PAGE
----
0 Circumstances that can change a season

Circumstances that can change a season?


This season, up until the New Year, the pitch had behaved very much as in previous seasons. In fact I felt that up until that time it had looked as good as I could remember. It's difficult to put your finger on the precise moment that the problems start to compound, but I think that ours really started in November. We had a run of four games and a training session in ten days. This included two Premier games, one Worthington Cup match and a Champions league game and a training session with PSV Eindhoven. The weather at the time from the 6th to the 16th was very wet, probably the wettest time of the month and, although there was little visible damage, the pitch was moving towards dormancy and recovery was slow.

We got through to Christmas and the pitch was still holding up very well. The next fixture was against Liverpool on Sunday the 29th, this was a day after the rest of the league programme and again the weather was appalling. Visibly the pitch again held up to the rigours of the match and the only serious damage was where the opposition team had warmed up prior to the game.centrebest.jpg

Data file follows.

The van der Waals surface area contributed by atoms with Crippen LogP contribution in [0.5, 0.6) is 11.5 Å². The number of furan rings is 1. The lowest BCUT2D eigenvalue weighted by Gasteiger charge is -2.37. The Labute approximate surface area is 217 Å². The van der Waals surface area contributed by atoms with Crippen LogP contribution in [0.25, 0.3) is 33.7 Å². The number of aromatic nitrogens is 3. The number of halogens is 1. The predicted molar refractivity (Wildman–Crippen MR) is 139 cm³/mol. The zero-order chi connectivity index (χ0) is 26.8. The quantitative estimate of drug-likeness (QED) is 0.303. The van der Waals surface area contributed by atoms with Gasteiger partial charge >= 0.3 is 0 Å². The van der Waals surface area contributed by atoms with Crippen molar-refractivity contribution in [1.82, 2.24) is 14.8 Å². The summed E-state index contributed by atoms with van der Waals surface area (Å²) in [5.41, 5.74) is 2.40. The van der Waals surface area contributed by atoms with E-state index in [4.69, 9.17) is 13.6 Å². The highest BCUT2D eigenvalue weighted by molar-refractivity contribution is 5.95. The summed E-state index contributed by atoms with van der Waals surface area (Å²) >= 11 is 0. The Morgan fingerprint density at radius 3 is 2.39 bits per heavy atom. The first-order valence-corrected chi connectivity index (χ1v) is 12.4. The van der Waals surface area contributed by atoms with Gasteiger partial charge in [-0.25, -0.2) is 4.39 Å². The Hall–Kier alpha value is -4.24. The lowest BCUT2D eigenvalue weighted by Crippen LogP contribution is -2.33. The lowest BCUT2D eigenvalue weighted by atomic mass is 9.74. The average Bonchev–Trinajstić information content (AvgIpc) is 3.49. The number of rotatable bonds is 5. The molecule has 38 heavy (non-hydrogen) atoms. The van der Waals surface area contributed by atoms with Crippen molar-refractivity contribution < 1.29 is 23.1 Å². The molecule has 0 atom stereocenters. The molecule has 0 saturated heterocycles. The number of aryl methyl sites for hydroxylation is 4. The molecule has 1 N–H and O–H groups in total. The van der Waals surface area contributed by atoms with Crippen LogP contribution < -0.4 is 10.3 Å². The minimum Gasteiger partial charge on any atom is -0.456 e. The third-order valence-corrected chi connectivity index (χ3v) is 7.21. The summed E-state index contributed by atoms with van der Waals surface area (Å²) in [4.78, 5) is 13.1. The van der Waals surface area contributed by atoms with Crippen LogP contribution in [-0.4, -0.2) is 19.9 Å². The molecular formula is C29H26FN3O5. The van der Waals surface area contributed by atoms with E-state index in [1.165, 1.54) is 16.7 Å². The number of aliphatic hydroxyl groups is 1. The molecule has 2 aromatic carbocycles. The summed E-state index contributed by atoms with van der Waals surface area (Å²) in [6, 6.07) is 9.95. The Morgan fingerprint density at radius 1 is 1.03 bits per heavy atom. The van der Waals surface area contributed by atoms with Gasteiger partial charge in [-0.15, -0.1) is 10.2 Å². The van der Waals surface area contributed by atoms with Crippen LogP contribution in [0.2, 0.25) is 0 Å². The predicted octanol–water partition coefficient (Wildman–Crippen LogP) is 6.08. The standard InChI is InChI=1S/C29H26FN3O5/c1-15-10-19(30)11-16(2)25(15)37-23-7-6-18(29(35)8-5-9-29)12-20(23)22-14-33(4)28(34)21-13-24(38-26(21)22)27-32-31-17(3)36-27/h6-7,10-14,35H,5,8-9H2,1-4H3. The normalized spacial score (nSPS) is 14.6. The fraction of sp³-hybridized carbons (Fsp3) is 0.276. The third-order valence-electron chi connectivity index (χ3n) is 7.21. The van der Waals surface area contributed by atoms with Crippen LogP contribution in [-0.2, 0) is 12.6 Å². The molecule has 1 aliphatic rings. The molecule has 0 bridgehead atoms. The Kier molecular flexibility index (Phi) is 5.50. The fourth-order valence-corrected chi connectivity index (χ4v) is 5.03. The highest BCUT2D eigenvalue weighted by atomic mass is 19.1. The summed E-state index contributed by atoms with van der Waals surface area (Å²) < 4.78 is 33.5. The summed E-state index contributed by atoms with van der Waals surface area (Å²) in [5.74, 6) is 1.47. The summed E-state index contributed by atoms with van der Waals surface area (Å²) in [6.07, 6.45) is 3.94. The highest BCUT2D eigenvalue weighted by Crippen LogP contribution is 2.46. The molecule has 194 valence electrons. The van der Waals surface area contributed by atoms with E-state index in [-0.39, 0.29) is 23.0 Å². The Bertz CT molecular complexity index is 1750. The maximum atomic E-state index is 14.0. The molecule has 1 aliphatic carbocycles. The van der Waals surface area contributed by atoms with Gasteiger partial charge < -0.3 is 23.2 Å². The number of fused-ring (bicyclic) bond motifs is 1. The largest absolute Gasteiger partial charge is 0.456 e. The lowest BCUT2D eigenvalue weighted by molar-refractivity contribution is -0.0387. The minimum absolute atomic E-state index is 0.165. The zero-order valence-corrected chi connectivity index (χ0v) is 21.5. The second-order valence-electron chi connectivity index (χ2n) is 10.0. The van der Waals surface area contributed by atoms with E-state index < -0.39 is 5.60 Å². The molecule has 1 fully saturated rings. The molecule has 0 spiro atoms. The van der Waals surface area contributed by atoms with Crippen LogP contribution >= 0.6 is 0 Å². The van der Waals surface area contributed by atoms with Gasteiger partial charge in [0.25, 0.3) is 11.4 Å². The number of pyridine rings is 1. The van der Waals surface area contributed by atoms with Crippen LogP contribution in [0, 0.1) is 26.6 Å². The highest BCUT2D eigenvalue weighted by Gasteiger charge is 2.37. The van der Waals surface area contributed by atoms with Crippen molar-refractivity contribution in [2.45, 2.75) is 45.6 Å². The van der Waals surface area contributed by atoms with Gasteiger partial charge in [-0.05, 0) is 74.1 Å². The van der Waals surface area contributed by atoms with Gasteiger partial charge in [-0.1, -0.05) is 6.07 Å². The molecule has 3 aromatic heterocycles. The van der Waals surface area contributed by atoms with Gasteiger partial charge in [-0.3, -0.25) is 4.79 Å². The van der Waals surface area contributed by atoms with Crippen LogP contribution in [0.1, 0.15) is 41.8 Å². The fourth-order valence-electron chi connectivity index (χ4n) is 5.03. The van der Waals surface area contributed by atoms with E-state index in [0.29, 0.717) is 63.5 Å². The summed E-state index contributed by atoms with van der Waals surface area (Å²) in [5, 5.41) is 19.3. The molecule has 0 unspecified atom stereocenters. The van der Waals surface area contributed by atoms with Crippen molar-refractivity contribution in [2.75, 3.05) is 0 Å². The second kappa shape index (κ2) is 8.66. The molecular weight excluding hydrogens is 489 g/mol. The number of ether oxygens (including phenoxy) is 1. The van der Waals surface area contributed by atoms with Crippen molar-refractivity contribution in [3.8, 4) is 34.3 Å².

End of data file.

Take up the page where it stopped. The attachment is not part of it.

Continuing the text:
I knew full well that the games continually being played in wet conditions would be detrimental to the drainage percolation rates. As nice as it would be to go into work and say 'sorry lads, games off today'; when matchdayhighAFC.jpg

Just three days later, we were due to play Chelsea on New Years Day, and I remember checking the forecast right after the Liverpool game to assess the situation. The forecaster told me that there was heavy rain……. with more rain to follow! At times like these you have to wonder if lady luck has completely deserted you.